When Law Goes Pop: The Vanishing Line between Law and Popular Culture

Article excerpt

When Law Goes Pop: The Vanishing Line Between Law and Popular Culture. Richard K. Sherwin. Chicago: University of Chicago Press, 2000.

This significant book addresses a subject that should be the concern of us all-what happens when the media and entertainment businesses begin to shape the law of the land. Sherwin, professor of Law at the New York Law School, correctly sees that the law undergoes great changes. As he says: "Popular culture, especially through its chief agency, the visual mass media, also contributes to law by helping to shape the very process of thought and perception by which jurors judge and voters vote." Studying popular culture, he continues, "helps us to better understand and legitimize-which is to say, collectively affirm-- law's constructions of truth and justice."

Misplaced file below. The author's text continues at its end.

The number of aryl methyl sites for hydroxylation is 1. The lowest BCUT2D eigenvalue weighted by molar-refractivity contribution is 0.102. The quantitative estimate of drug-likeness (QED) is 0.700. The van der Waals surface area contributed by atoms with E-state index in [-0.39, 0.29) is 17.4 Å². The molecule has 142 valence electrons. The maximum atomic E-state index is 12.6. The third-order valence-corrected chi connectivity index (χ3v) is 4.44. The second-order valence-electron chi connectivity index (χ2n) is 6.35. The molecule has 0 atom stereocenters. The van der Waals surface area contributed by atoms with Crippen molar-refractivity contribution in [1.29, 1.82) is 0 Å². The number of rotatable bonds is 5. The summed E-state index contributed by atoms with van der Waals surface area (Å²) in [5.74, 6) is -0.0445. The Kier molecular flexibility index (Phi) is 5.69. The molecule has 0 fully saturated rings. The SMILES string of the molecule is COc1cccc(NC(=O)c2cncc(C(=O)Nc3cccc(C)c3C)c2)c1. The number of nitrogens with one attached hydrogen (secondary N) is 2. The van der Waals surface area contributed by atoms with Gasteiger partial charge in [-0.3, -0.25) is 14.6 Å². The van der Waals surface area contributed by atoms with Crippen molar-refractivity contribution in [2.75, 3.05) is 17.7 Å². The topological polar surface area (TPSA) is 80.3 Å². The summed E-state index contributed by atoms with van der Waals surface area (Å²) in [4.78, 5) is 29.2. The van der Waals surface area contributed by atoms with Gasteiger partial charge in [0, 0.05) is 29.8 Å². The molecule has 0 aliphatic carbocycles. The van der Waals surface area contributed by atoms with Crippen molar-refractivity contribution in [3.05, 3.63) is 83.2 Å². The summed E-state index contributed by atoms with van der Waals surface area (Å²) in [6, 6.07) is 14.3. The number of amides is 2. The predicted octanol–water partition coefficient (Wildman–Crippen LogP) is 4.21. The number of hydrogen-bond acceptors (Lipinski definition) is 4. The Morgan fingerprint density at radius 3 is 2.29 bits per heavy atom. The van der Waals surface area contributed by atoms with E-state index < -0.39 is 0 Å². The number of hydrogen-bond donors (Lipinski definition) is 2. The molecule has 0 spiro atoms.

Sherwin then studies in considerable detail what he calls "the chief agency," visual mass media and how it absorbs popular culture, reshapes it for its own purposes then spits it out. He is frightened by the power and influence of the mass media-print, TV and movies. He is terrified by what these media do to the law and to lawyers. We all know how in our ego-- and cash-driven society entertainment people will do anything to make a subject appealing to an audience, and what lawyers will do to enhance their reputation and take-home fortunes. …


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